The Spiritual Landscape
Where's the Protestant Support for Catholic Bishops?
Cue the Protestant applause for Catholic Bishops? Not so fast. Not in progressive Protestant circles, anyway.
In our corner of the religious world, writers have argued that living with a certain amount of compromise is really just the way America rolls—that such a big, influential, well established institution can hardly say it's being persecuted, and that if you really want to know what the position of the Catholic Church on contraception is you should poll the American Catholic laity, not its bishops. Some have even privately suggested that the American bishops are trying to divert attention away from the pedophilia charges lodged against them.
You really need to twist your head and squint your eyes to make some of these arguments. And there is more than a hint of what Philip Jenkins describes as "the last acceptable prejudice"—i.e., the new Anti-Catholicism.
The statistics don't suggest that women are as much at odds with their church as some have argued. In any event, no one seriously believes that to find out what the official position of the United Methodist Church is that you by-pass Nashville, or—in the case of The Episcopal Church, that you ignore New York and poll Episcopalians.
There are similar problems with the other arguments: The complexity of our shared civic space is no case for capitulation. And size has nothing to do with the essential nature of persecution. It has to do with being subjugated by another power—and that's all about leverage, not size.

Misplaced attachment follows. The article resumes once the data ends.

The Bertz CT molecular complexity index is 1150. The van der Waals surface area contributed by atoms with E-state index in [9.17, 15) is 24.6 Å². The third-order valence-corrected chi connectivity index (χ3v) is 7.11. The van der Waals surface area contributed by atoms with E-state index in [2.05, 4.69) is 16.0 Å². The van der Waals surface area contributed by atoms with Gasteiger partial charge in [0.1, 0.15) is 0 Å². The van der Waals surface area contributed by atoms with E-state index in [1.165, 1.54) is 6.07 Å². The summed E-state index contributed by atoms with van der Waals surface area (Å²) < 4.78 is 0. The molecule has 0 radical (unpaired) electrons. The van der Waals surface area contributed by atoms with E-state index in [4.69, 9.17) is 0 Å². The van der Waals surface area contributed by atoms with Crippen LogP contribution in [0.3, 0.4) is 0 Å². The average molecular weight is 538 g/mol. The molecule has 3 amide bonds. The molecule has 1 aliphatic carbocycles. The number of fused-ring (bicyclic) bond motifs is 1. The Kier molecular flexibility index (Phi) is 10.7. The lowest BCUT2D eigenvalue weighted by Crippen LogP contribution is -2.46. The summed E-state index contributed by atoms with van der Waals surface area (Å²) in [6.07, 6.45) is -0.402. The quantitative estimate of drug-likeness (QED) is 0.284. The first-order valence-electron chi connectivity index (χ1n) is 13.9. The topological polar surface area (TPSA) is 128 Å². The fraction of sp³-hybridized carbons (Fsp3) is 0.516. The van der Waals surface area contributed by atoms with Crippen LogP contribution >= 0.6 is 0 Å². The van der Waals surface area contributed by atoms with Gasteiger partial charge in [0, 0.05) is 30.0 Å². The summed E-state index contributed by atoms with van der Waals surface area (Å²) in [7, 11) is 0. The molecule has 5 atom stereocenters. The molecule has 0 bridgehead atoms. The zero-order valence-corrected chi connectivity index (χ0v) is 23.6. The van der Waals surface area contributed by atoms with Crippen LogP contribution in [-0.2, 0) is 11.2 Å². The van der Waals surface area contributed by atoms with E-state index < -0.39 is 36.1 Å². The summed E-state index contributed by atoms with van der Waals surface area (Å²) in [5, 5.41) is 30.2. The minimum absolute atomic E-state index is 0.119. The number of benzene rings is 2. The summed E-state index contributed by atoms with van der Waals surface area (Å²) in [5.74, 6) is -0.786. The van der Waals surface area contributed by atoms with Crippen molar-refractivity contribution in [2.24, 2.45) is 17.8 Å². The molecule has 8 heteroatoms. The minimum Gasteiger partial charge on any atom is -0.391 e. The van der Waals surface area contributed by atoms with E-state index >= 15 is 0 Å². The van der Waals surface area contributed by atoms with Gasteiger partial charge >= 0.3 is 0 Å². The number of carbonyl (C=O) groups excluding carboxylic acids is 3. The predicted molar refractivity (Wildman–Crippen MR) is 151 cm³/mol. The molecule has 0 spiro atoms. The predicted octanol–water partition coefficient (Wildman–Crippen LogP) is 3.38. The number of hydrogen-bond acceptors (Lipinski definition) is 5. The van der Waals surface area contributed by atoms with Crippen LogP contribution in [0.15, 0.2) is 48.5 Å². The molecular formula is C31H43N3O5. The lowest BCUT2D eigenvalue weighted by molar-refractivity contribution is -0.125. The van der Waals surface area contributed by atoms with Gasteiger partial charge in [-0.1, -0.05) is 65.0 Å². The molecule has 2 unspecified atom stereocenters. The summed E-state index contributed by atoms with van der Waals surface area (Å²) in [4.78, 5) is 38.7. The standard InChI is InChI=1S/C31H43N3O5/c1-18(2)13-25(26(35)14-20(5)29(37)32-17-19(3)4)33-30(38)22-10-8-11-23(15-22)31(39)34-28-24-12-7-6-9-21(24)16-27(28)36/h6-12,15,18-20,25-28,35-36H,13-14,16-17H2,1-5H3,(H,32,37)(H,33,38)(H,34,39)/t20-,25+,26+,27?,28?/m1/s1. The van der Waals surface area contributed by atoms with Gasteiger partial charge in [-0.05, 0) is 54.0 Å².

Then, again, tortured arguments against the Church's protest are all the arguments there are to make. The fact that Archbishop Timothy M. Dolan, who is no raging conservative, fired not just the first, but the second set of shots across the administration's bow is testimony to just how badly the administration mauled religious freedom. And those who have an intimate knowledge of the constitutional issues have rightly argued that there is no other way to read the administration's decision.
What should be troubling to Protestants is that there aren't more people in our circle voicing support for the Catholic bishops. It is true that the intersection of secular government and religion poses peculiar tensions and the church cannot afford to treat the government as if it were a surrogate for Christian activity. But, for the same reason, no part of the church can afford to compromise its freedom to take specific religious positions—regardless of what other churches or even its own membership might think. The issue of precedent is at stake here, not just the specifics of this particular policy decision.
The Reverend Dr. Frederick W. Schmidt, Jr. is an Episcopal priest, spiritual director, retreat facilitator, conference leader, and writer. He is the author of several books, including Conversations with Scripture: The Gospel of Luke (Morehouse, 2009) and What God Wants for Your Life (Harper One, 2005).